My week without make-up
I didn’t wear make-up for seven days and other girls were less bitchy to me
I love make-up. It’s a life-saver, covering up everything you dislike about your face.
I wasn’t sure whether I did this out of personal choice, or out of fear of people’s reactions… so I decided to say no to the slap for a week to see if it was as scary as I’d imagined.
I woke up with the serial panda eyes.The make-up removal was more thorough than usual, aiming to remove any scraps of mascara (usually I just try and rock the smudges from the night before).
I looked at my daily supply, adding up the seven years with replacements around every six months, that’s around £1960 – quite a killing.
Late for an appointment at the opticians, already looking worse for wear, I attempted to pick out some glasses. I already look like a dork in specs so, without my usual face camouflage, it was awful. I didn’t feel that different and picking up snacks at Asda was easy – I fitted right in.
Preparing for the week ahead I pampered. Face-mask, exfoliant and plucking, in an attempt to fill the time application would usually take.
With my face feeling like a baby’s bottom, I felt confident and headed to the corner-shop. This happiness was fleeting as I was confronted by the cashier:
“Did you just get out of bed, love? You look like shit.”
I reeled back in horror… this man was used to seeing me made-up, but it was also 3pm and I had even brushed my hair. I walked home grumpily thinking he could do with a bit of concealer to cover up his bags.
After the corner-shop hit I was unwilling to leave the house. My housemates said I looked pale and ill, and they were being nice. Instead, I wallowed in bed all day – one of the only circumstances it is deemed acceptable to be bare-faced (that, and sport, but I rarely stretch myself that far).
Getting up for my 9am was harder than usual as I couldn’t hide signs of tiredness. My mirror revealed a recent outbreak of spots, patchy skin and bags… it was enough to make me consider buying anti-ageing cream. Evidently, my skincare efforts were futile.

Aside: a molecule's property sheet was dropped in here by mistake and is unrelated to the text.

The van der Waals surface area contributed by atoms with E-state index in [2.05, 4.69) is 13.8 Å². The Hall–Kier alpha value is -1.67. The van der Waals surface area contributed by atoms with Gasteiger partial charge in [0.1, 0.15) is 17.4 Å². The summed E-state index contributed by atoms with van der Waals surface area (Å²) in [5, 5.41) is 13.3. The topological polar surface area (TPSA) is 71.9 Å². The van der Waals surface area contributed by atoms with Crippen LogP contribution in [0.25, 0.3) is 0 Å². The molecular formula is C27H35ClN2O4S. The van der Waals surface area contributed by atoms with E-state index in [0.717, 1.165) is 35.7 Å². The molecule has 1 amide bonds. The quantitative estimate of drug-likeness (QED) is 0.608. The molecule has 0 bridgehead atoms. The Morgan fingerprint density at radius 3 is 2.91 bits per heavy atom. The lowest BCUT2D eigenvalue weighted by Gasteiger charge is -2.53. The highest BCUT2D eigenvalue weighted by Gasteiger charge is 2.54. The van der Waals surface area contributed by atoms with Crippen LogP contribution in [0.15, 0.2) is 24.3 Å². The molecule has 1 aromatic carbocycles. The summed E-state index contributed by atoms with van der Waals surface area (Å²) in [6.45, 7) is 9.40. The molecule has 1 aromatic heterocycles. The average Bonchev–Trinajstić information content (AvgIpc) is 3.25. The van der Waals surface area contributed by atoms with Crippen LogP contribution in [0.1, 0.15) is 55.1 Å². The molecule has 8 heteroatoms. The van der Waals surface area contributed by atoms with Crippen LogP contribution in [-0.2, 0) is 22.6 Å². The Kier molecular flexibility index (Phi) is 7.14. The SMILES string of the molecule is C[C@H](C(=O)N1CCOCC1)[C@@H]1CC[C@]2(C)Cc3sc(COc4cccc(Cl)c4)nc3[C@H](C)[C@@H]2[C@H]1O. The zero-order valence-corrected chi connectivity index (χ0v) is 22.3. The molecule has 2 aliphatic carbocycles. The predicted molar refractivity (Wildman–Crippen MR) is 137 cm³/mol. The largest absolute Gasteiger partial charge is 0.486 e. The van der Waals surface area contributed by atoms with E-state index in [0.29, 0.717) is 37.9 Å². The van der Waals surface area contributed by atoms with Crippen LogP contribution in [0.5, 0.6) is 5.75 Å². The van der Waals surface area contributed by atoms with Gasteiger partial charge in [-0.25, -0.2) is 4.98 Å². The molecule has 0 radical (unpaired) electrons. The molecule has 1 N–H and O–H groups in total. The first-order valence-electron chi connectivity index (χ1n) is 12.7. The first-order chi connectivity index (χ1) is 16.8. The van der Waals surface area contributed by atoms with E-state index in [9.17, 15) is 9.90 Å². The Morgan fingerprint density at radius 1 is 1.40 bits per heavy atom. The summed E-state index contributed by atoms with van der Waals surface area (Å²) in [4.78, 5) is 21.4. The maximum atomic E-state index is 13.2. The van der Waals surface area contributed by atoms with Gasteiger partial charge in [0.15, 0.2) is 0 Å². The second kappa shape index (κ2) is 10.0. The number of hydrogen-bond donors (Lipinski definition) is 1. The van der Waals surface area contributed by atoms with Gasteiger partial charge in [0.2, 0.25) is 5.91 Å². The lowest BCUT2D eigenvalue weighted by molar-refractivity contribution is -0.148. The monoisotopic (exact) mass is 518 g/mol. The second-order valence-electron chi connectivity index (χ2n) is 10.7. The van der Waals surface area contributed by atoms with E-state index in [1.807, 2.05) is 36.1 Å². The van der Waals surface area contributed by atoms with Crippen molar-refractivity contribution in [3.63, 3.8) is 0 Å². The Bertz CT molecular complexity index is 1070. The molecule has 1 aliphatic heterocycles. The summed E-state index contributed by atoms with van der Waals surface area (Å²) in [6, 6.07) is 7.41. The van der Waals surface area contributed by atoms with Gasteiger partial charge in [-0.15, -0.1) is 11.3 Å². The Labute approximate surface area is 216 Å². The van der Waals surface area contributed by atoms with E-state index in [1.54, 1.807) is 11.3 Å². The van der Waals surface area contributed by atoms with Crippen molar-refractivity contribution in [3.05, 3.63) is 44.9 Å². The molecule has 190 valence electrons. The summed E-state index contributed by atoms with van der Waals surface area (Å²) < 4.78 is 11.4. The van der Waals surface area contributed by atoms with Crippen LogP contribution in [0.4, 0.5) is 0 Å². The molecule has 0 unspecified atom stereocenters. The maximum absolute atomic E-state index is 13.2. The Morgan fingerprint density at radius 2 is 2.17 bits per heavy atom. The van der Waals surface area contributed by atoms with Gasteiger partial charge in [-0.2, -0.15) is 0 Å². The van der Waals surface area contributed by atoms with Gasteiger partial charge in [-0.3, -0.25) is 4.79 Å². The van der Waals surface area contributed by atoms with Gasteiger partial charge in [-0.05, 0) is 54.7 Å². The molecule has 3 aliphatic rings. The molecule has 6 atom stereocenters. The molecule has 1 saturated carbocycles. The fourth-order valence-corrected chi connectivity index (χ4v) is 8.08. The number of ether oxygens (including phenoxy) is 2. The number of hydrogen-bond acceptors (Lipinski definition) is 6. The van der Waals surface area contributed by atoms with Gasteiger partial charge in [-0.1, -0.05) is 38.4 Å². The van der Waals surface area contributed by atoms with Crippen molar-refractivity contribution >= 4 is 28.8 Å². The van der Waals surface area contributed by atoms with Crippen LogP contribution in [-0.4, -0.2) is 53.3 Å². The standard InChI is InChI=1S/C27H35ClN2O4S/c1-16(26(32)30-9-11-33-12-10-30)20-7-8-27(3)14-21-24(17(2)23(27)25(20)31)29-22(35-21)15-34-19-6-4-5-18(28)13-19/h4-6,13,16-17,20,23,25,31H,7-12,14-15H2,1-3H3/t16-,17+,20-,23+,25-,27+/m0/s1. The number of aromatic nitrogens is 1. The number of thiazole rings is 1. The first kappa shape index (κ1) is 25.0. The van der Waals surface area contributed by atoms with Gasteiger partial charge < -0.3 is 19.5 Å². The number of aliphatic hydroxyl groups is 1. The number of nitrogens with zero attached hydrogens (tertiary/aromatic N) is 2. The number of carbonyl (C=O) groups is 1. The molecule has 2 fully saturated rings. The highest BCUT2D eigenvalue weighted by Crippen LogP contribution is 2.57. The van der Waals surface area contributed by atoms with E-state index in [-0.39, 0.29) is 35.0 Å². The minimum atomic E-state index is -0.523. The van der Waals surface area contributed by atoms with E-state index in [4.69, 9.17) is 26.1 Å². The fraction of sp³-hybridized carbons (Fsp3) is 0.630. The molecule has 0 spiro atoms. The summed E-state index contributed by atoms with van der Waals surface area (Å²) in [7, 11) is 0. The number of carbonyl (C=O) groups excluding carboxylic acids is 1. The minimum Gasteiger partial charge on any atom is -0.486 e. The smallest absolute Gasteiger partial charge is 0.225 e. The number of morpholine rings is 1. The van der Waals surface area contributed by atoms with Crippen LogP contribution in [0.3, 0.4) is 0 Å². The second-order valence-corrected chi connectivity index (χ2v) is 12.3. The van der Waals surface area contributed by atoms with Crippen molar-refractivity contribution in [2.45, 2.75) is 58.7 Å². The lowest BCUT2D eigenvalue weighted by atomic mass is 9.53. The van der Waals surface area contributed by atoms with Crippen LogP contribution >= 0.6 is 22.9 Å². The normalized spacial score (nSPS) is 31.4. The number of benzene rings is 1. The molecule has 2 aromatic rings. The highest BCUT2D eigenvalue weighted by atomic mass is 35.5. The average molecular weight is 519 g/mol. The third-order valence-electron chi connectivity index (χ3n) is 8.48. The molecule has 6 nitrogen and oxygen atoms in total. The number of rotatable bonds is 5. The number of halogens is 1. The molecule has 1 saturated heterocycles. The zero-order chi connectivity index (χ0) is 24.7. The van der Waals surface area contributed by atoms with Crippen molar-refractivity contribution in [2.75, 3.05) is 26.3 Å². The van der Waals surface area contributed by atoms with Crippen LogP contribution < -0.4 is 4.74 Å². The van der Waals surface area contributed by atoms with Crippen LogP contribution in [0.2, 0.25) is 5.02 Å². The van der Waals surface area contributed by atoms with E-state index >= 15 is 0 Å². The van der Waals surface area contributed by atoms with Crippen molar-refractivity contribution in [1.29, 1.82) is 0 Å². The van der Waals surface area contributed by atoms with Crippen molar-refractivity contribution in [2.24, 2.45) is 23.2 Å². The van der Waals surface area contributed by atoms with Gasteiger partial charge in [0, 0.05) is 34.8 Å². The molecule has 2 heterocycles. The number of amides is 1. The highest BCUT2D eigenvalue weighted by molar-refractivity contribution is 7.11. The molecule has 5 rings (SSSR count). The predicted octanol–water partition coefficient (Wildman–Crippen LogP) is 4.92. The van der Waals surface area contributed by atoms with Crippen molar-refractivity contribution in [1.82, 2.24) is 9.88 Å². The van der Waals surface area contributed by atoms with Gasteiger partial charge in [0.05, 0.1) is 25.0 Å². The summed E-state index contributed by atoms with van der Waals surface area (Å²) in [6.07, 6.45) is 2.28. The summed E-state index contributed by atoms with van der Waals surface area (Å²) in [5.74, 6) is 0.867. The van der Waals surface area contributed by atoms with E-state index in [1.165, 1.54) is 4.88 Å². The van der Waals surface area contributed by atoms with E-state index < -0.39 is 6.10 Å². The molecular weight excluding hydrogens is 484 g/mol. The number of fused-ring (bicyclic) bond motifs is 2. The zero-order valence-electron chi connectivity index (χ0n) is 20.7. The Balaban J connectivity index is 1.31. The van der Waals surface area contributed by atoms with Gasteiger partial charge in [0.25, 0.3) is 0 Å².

I went for lunch with a friend and all I could think about was how much makeup she was wearing, how I wished I could somehow rub my face against hers and add some colour to mine. This was beginning to get creepy…
I decided to man-up, following some tenuous flattery from a friend claiming they “genuinely couldn’t tell the difference”. I was beginning to realise people were indifferent towards my face.
Even worse than not caring was not recognising. A friend had a two minute conversation with my housemate before doing a double-take to my ghastly self.
“Shit, I didn’t even realise it was you! Are you alright?” He had become so accustomed to my mask he’d thought it was my real face.
In a final attempt to embrace my near invisible look, I indulged in all the unattractive habits you keep in check. I bit my nails, spoke loudly in the library, and embarked on a takeaway binge – including dessert. My friend remarked I looked “young and vacant”. Yes, I had been reduced to infancy and loved every moment.
Going out was my biggest fear. Clubs usually call for heels and a lot of slap. Instead I got dressed and sat watching my friends getting ready, traipsing from room to room.
However, after passing the hefty obstacle of sobriety, I began to forget about my lack of make-up. Unfortunately, this doesn’t correspond with sexual harassment… my arse was still grabbed multiple times and the med-men still didn’t realise no really meant NO.
Weirdly, other girls seemed to find me more approachable, rather than catty looks, I got smiles. Is wearing make-up intimidating, or was I just imagining my new-found amicability?
The final day of makeuplessness mayhem had arrived. I was glad of the absence of sticky black remnants from the night before. My skin felt great but I was ecstatic at the prospect of longer lashes, and un-patchy skin. I almost caved with date-night, but decided to resist the urge to cover up, finally taking numerous teachers’ advice that “no man likes a dolled-up hussy”. I felt more naked than if I had just worn nipple tassels.
Overall, I am glad to don the make-up again but the thought of going au-naturelle was more daunting than actually doing it. Generally I found nobody cared whether or not I wore make-up – only I do.
The only issues were trivial issues and if you hate wearing makeup (but had just been worrying about what everyone else would think) ditch it – you’ll have nicer skin, more money and MUCH more time.
This article was originally published on The Tab Liverpool.